Wednesday, April 1, 2015

Back-up plan

One issue living away from the conveniences of urban living is, you have to take care of certain things independently. Things such as inflating tyres. Such a simple concept, but if you don't live near a fuel station, what are you going to use on a reliable basis to put air in your tyres?

Modern solution

We initially purchased an electrical unit, on sale at around $160. This unit could jump start the car, convert to 12v and charge any number of devices, all from the built-in battery. We only really purchased the unit however, for the air compressor with digital psi read out.

It was brilliant for the first two years, even if it did seem to take a while to fill the car tyres. But then one day is just decided it wasn't going to fill air anymore. The unit turns over, just as usual, but no air comes out to fill the tyres. So we were left with what to do next!

 New-old technology

Who would think a manual bike pump became the answer? Oh, we've tried bike pumps before, but who can pump for long with those hand-held units? We even had a foot pump, but it eventually broke too! The problem with those two pump designs were, you could easily put pressure on the connections, or metal, through the motion of pumping. Eventually something breaks and you're back to square one.

The beauty with this new bike pump however, is it holds everything neatly, as you simply use gravity to push down. Up and down. That's it.

Nothing fancy

The foot holder doesn't have springs and won't warp, so long as you're sensible with how you use it while pumping. We cannot really trust the manual pressure gauge, but it does give an indication that you're near the mark. We'll have to remedy this with a digital pressure reader, which is good to have for checking your car tyres anyway.

With our pond project recently, we desperately needed our wheelbarrow back in action. It was out of commission, due to having low tyre pressure. Have you ever tried using a barrow with low air, and have the metal valve disappear back into the tyre? Then you have to rip off the whole tyre, to get access to the valve again!

Out and proud!

Well I have a few tricks to avoid all that. First, ALWAYS check your tyre is inflated before putting weight in your wheelbarrow. If you find you've gotten to it a little late, but the valve is still visible, use a pair of pliers to hold the metal valve (don't pull it). Then slowly let the rest of the air out of the tyre. While still holding the valve with the pliers, gently pull it out more to attach the pump fitting.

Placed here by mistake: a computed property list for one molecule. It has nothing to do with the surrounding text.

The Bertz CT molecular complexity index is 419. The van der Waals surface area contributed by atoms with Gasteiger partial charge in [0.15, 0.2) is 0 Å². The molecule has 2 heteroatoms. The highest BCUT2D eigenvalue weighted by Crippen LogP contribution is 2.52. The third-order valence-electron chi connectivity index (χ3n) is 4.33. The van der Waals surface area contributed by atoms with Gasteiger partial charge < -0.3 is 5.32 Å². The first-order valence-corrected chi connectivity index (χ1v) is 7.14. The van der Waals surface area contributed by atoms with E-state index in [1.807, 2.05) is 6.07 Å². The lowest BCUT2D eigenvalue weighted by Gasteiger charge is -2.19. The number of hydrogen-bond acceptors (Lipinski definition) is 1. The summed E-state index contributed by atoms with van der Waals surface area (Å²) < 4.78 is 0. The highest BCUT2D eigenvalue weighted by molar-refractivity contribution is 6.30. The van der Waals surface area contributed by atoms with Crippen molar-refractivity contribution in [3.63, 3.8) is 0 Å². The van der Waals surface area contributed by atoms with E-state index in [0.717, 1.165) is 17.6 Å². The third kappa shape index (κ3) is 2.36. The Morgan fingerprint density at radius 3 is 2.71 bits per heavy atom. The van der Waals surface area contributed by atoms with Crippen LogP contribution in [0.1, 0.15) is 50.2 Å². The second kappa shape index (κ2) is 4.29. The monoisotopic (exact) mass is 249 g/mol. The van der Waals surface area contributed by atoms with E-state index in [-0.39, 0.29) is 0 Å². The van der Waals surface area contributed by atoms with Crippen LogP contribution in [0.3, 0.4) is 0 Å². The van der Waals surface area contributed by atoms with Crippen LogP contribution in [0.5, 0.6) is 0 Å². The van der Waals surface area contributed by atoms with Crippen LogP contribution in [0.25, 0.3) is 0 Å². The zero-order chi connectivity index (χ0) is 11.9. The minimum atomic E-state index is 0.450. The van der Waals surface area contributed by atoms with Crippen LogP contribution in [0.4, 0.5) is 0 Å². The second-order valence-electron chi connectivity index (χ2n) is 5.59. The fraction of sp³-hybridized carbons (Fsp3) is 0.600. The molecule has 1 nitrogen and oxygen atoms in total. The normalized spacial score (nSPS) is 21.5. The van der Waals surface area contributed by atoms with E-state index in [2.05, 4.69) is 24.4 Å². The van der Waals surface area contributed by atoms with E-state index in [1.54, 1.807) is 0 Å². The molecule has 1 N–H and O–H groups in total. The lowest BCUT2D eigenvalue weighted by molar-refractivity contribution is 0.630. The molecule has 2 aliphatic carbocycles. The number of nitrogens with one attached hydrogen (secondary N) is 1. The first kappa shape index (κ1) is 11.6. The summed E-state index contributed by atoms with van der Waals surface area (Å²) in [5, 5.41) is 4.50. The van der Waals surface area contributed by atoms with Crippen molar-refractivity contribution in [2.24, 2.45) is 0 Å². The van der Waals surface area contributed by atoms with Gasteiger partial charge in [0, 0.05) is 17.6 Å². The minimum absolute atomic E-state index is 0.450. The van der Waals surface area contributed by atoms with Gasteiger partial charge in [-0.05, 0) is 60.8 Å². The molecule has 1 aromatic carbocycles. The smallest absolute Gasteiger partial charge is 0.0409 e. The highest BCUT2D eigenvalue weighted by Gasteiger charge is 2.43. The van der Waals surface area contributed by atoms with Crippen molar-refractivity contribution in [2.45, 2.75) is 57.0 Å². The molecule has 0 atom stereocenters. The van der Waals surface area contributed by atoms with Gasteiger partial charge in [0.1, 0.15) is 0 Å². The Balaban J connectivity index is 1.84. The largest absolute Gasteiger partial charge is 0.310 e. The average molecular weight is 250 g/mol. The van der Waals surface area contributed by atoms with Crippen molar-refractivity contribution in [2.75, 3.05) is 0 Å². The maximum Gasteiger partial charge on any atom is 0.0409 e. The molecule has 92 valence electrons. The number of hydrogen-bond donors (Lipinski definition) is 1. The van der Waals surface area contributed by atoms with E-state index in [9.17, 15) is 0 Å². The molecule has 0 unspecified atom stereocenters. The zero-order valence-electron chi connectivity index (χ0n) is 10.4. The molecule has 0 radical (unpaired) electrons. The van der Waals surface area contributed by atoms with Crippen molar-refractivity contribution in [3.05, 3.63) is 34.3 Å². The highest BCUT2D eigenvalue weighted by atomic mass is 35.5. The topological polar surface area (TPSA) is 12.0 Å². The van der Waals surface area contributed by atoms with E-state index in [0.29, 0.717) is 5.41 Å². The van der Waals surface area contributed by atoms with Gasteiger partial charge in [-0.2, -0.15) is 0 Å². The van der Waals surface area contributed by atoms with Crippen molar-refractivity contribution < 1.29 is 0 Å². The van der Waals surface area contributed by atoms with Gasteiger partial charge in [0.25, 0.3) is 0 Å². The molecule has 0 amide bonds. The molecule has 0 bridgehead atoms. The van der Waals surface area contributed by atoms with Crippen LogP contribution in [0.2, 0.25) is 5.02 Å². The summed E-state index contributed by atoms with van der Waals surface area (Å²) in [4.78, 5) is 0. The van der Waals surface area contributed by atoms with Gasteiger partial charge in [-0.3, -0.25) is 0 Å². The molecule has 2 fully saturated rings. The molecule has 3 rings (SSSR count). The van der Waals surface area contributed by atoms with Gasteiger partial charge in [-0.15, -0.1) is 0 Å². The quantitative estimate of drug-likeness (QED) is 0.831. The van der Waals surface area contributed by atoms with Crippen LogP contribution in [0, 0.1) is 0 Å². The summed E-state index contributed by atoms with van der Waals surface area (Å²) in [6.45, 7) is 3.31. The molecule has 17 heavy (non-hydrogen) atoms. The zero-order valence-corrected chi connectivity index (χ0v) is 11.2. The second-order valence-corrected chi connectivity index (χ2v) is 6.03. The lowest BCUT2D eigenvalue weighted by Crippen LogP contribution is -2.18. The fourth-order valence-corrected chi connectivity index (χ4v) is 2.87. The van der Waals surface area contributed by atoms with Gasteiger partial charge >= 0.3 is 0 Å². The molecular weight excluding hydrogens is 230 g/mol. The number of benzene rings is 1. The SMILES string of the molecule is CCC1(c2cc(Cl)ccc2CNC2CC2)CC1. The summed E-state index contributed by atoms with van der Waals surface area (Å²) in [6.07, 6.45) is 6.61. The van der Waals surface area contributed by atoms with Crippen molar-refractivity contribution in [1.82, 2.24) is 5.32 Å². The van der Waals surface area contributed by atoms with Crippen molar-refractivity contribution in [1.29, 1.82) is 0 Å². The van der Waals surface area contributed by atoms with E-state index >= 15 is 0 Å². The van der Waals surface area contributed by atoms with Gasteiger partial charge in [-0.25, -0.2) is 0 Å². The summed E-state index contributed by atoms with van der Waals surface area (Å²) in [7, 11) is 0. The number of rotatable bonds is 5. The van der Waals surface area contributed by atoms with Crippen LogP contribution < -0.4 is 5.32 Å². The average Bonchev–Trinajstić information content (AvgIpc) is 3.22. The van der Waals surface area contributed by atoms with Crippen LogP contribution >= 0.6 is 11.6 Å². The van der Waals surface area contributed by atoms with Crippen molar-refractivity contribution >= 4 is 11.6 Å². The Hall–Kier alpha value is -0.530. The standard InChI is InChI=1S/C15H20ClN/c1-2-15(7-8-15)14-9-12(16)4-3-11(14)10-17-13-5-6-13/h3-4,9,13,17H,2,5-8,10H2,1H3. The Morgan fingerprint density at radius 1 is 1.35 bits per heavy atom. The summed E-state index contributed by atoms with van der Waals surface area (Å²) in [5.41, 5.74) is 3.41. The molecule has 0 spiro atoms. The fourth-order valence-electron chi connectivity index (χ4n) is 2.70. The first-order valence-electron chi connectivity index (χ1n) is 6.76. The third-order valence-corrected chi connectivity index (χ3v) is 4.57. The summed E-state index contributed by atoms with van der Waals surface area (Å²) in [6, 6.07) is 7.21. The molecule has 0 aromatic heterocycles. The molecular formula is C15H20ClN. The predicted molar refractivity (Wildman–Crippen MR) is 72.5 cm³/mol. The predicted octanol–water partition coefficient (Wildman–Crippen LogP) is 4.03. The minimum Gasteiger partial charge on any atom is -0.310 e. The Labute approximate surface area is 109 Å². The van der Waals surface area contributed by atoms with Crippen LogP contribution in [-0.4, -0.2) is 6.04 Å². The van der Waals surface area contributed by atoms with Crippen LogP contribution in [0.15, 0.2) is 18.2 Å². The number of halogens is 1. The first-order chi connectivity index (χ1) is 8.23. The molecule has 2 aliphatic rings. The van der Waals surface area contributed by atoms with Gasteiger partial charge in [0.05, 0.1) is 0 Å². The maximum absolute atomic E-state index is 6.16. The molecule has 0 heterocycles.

If you don't let the air out of the tyre first, you'll end up damaging the rubber ring inside trying to get the value out enough to attach the pump. Then you'll have to replace the inner tube. Ask me how I know *wink*.

But here is the best news, we purchased this particular unit on sale - normally around $70 retail, and we paid only $20 + postage (around $30 in total). If you are interested in having a reliable source of air at your place, you can find the same offer we used HERE. The offer only lasts until 13 April for Australians only.

I'm not paid to advertise this product, I just thought others may find it handy having a back-up for when the electrical solutions don't always work!

 Inflatable pool ring

This pump can do up to 160psi, which ain't bad for a bike pump. You can use it for wheelbarrow tyres, bike tyres, air-beds, inflatable pools, even car tyres!

My advice, if you need to be independent with inflating tyres, is don't buy a six-in-one unit like we initially did. Buy an air compressor separately. They come in all shapes and sizes, but just make sure you buy one with enough grunt to do what you need it to. Check out this link for a little more info on making an air compressor decision.

But its also good to have a manual air solution, like a suitably designed bicycle pump. We're glad to FINALLY have the barrow back again!


  1. Oh, no!! Their site is saying "sold out". Never mind you've recommended the brand. I'll keep an eye out.

  2. You're right! It is sold out. I found another link where they're selling it for 99 cents more than I paid.

    Although it looks like there is only one left, and it does have to travel from New Zealand. The postage is the same as what I paid for in Australia though. Don't rush into buying it just because its on sale. Be sure you're comfortable with the seller/purchase and go from there. I've used Ebay before and so I'm comfortable using it, but its always good to check the sellers customer feedback.

    You don't have to buy it, just thought I'd put up another option. :)

  3. Very good tips (and there's nothing like experience for a teacher). Sounds like an excellent pump. Ours is somewhat semi-useful but it never occurred to me there would be different qualities for such a tool. I need to look around because that brand seems not to be sold in the US. However, the link you gave seems to have resupplied, for the same price as on AU eBay.

  4. Thanks for letting us know the original link supplied, is back in stock. I've heard of another brand which looks the same, with a good reputation is "Lezyne" pumps. As long as you can wait for it to go on sale, its good to see if you can get it for a lower price.

    I'm assuming the reason this particular brand has gone on sale, is because they've got new models the company is releasing. Newer, fancier models with steel everything. I like the wooden handle though. :)


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